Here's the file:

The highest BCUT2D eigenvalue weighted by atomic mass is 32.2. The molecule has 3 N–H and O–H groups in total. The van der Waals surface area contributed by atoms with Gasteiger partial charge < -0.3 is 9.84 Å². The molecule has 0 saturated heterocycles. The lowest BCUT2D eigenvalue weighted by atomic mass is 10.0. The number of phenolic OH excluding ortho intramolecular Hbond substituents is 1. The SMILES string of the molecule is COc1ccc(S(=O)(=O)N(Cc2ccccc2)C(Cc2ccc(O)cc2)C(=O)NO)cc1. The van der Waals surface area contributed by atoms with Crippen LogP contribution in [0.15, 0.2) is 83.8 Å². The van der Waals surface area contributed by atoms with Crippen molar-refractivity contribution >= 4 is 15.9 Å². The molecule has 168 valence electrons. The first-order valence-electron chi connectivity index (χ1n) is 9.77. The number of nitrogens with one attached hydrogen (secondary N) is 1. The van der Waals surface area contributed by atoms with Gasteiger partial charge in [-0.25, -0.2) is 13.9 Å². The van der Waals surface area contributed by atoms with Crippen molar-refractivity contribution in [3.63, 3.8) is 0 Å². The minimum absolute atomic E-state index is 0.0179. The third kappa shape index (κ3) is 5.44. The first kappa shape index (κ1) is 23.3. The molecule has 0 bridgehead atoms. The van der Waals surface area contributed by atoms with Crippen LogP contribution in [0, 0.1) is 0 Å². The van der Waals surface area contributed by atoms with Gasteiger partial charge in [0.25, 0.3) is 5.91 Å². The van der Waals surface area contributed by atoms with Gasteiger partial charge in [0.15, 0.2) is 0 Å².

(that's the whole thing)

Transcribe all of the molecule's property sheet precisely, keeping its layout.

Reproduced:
The highest BCUT2D eigenvalue weighted by atomic mass is 32.2. The molecule has 3 N–H and O–H groups in total. The van der Waals surface area contributed by atoms with Gasteiger partial charge < -0.3 is 9.84 Å². The molecule has 0 saturated heterocycles. The lowest BCUT2D eigenvalue weighted by atomic mass is 10.0. The number of phenolic OH excluding ortho intramolecular Hbond substituents is 1. The SMILES string of the molecule is COc1ccc(S(=O)(=O)N(Cc2ccccc2)C(Cc2ccc(O)cc2)C(=O)NO)cc1. The van der Waals surface area contributed by atoms with Crippen LogP contribution in [0.15, 0.2) is 83.8 Å². The van der Waals surface area contributed by atoms with Crippen molar-refractivity contribution >= 4 is 15.9 Å². The molecule has 168 valence electrons. The first-order valence-electron chi connectivity index (χ1n) is 9.77. The number of nitrogens with one attached hydrogen (secondary N) is 1. The van der Waals surface area contributed by atoms with Gasteiger partial charge in [-0.25, -0.2) is 13.9 Å². The van der Waals surface area contributed by atoms with Crippen molar-refractivity contribution in [3.63, 3.8) is 0 Å². The minimum absolute atomic E-state index is 0.0179. The third kappa shape index (κ3) is 5.44. The first kappa shape index (κ1) is 23.3. The molecule has 0 bridgehead atoms. The van der Waals surface area contributed by atoms with Crippen LogP contribution in [0, 0.1) is 0 Å². The van der Waals surface area contributed by atoms with Gasteiger partial charge in [0.25, 0.3) is 5.91 Å². The van der Waals surface area contributed by atoms with Gasteiger partial charge in [0.15, 0.2) is 0 Å².